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How a self-taught electrician in Malawi brought electricity to his village

According to UN-backed Sustainable Energy for All, only 11 percent of Malawi’s population of 19 million people have access to electricity, making it one of the least electrified nations in the world.

The people of the Yobe Nkosi village are part of the 96 percent of the country’s rural population who are not connected to power. Thanks to one of its inhabitants, however, that’s about to change.

After getting an education 40km away, Colred Nkosi came back to his village and made it his goal to bring electricity to his community. He did this by tapping into the fast-flowing river that ran past his house. After putting his bicycle into the stream, he discovered that the force of the water was strong enough to turn the pedals.

Not long after that, Colred began experimenting with dynamos and also figured out a way to create a powerful turbine out of an old maize sheller (a piece of machinery that shells corn kernels off the cob). He then used metal cables strung between trees to transmit the generated power.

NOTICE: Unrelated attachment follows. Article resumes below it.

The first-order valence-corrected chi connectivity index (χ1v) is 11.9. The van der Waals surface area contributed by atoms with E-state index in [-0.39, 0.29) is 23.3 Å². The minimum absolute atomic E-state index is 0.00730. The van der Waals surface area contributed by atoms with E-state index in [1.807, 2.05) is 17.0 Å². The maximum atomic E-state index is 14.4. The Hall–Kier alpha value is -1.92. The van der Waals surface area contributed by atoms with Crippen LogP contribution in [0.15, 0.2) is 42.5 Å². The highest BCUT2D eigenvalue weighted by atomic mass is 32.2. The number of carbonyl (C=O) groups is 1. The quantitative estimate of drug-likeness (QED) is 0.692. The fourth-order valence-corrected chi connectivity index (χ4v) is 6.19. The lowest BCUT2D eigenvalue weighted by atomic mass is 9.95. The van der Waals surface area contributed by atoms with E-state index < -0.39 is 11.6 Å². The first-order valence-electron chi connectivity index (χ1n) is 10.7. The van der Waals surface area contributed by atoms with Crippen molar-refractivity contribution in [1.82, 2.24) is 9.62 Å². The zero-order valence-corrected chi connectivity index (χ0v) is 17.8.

As reported by euronews, the self-taught electrician charges his neighbors only €1 a month for maintenance costs, while the renewable electricity itself is free for all. Being connected to electricity means that the children of the village don’t have to study by candlelight, as Colred did when he was a child.

What’s more, this access to power also benefits the environment: “Once villages and schools have electricity…people will no longer cut down trees [for] charcoal,” says Colrerd, noting that he hopes to replicate his system in nearby villages too.

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